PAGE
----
EJC 2017: Applying Principles of Person-Centered Care on a Senior Legal Hotline

By Mike Walters, Legal Hotline Managing Attorney, Pro Seniors, Inc.

Applying medical principles to legal ethics is often an impossible task. Social workers, medical providers, and lawyers simply don’t speak the same languages. Nevertheless, particularly in the context of providing legal assistance to seniors, some of the medical community’s approaches seem both relevant and valuable. The Administration for Community Living recently circulated draft principles for a person-centered approach to serious or advanced illness, which provide some insight on how person-centered care can be applied in the context of delivering legal services on a telephone hotline. Ellen Cheek, who is the Elder Justice Coordinator with the Florida Senior Legal Helpline, Toni Allen, who serves as the Ombudsman Care Management Supervisor with the Allegheny County Area Agency on Aging, and I presented a workshop at the Equal Justice Conference regarding how to apply these principles of person-centered care in the context of delivering legal services on a hotline. Some general principles which we discussed:

  1. Respect the autonomy of the client. As in any attorney client relationship, the attorney provides options. The client makes the ultimate decision.
  2. Ascertain the client’s goal(s) in seeking legal advice. Tailor the advice, to the extent possible, toward achievement of that goal.
  3. Provide full information to the client. Although it is advisable to provide advice in simple understandable language, it is not acceptable to “dumb down” advice by leaving out critical information. Do not omit negative consequences in an attempt to avoid upsetting the client or avoid presenting too much information.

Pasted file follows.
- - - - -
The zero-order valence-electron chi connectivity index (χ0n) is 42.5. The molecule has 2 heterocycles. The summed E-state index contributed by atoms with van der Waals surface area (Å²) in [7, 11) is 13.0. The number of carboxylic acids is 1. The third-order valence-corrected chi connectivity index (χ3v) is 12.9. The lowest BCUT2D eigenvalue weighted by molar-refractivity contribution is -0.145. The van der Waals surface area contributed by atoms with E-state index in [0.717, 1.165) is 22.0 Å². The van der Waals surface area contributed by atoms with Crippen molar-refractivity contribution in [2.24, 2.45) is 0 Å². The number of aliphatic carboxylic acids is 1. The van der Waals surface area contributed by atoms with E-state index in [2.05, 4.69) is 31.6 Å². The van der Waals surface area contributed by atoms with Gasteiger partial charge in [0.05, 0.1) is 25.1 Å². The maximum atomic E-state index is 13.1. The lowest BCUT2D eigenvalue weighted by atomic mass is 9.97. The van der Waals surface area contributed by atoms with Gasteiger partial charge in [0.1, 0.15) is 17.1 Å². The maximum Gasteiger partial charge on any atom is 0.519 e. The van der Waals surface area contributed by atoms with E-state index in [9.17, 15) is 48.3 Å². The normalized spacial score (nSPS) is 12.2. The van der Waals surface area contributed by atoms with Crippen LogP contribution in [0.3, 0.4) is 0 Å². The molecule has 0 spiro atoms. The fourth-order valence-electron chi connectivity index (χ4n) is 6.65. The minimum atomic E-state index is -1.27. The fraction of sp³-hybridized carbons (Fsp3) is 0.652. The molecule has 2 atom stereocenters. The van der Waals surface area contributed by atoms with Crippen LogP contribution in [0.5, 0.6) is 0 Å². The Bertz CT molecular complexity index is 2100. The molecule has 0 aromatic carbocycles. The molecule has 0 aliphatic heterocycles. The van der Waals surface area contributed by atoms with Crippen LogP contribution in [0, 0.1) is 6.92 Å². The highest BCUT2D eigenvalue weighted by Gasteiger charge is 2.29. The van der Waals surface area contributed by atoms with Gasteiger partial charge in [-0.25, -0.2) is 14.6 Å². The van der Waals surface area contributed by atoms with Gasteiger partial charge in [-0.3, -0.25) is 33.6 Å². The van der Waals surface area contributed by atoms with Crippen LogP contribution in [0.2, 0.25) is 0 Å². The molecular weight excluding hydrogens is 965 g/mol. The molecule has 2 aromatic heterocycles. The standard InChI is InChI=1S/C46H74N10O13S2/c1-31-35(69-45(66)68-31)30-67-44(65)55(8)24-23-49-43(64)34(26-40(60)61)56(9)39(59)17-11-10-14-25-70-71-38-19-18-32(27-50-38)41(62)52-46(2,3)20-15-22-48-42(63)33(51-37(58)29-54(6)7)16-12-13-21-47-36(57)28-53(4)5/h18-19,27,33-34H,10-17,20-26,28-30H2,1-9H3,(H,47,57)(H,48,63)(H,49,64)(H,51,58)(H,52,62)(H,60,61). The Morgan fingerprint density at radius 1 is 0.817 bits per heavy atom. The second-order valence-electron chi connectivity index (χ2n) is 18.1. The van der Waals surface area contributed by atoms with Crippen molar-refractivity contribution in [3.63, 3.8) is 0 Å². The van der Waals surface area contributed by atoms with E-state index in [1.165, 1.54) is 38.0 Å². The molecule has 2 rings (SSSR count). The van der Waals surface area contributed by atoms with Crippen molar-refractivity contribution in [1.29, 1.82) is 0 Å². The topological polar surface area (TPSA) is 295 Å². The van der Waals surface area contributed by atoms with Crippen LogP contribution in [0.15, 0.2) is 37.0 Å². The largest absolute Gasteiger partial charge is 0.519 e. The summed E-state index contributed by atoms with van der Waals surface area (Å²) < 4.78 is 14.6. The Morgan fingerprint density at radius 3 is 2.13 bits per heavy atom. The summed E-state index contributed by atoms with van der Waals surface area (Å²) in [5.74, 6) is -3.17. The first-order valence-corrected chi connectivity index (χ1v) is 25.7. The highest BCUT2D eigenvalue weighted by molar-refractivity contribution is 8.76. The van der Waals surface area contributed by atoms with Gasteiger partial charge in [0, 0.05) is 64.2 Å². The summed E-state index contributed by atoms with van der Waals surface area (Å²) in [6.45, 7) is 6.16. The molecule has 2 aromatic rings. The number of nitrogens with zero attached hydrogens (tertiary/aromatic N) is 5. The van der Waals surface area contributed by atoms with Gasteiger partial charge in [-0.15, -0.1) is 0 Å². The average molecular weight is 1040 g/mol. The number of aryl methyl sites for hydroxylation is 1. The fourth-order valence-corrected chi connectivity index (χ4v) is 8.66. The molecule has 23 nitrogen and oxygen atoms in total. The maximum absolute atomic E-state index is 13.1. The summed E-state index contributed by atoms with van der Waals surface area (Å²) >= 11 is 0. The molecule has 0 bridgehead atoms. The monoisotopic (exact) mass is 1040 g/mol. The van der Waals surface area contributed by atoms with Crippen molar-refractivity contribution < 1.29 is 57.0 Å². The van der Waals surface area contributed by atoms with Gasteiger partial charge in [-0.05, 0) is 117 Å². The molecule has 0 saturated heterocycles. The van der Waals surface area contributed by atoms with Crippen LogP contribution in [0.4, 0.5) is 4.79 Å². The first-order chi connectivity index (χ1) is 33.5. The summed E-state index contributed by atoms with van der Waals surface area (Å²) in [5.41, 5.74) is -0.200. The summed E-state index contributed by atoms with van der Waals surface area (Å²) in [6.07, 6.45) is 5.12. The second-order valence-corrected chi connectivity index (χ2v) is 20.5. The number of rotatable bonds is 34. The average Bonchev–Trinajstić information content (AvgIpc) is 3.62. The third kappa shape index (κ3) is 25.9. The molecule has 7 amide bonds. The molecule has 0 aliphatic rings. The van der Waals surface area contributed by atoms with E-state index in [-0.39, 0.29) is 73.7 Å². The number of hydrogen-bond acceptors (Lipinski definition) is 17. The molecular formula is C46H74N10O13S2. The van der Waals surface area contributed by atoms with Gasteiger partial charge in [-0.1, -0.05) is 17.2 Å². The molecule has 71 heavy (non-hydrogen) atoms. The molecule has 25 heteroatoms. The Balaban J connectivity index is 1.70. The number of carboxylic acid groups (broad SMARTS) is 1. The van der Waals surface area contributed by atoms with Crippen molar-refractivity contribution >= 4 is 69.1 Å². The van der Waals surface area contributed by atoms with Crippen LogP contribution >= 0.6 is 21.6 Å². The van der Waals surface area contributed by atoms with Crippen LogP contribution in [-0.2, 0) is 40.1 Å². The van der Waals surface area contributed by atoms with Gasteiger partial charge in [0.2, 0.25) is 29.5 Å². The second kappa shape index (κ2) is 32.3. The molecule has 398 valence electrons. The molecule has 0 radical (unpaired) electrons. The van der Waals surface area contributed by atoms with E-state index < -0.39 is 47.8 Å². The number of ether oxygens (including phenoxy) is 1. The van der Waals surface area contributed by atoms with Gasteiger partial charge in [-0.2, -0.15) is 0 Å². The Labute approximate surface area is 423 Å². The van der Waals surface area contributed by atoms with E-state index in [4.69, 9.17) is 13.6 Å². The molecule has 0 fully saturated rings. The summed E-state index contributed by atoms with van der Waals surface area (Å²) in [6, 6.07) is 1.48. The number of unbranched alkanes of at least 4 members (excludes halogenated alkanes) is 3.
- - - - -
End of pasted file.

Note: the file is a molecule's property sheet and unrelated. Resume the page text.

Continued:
4. Always mention advance planning tools, such as power of attorney documents, even when the legal issue does not involve questions about advance planning. Utilize self-help tools to facilitate availability of advance planning documents for hotline clients, but be cautious about possible misuse of self-help forms.
  5. Remember the ethical mandate that when counseling a client with diminished capacity, to the extent possible a normal attorney-client relationship should be maintained.
  6. Consider supportive decision-making for clients with diminished capacity. Don’t apply rigid prohibitions against including the client’s caregivers in decision making if the client requests inclusion of caregivers.
  7. Adopt a broad policy allowing clients to follow up on the hotline as their legal issue develops and facts change.
  8. To the extent possible, make your hotline accessible to those with disabilities and diminished capacities. Avoid creating unnecessary obstacles to obtaining services.
  9. Affordable access to services for clients is essential. Legal hotlines fill an important need by providing a convenient point of access, especially as full service legal services programs become more overwhelmed.

Leave a Reply

Your email address will not be published. Required fields are marked *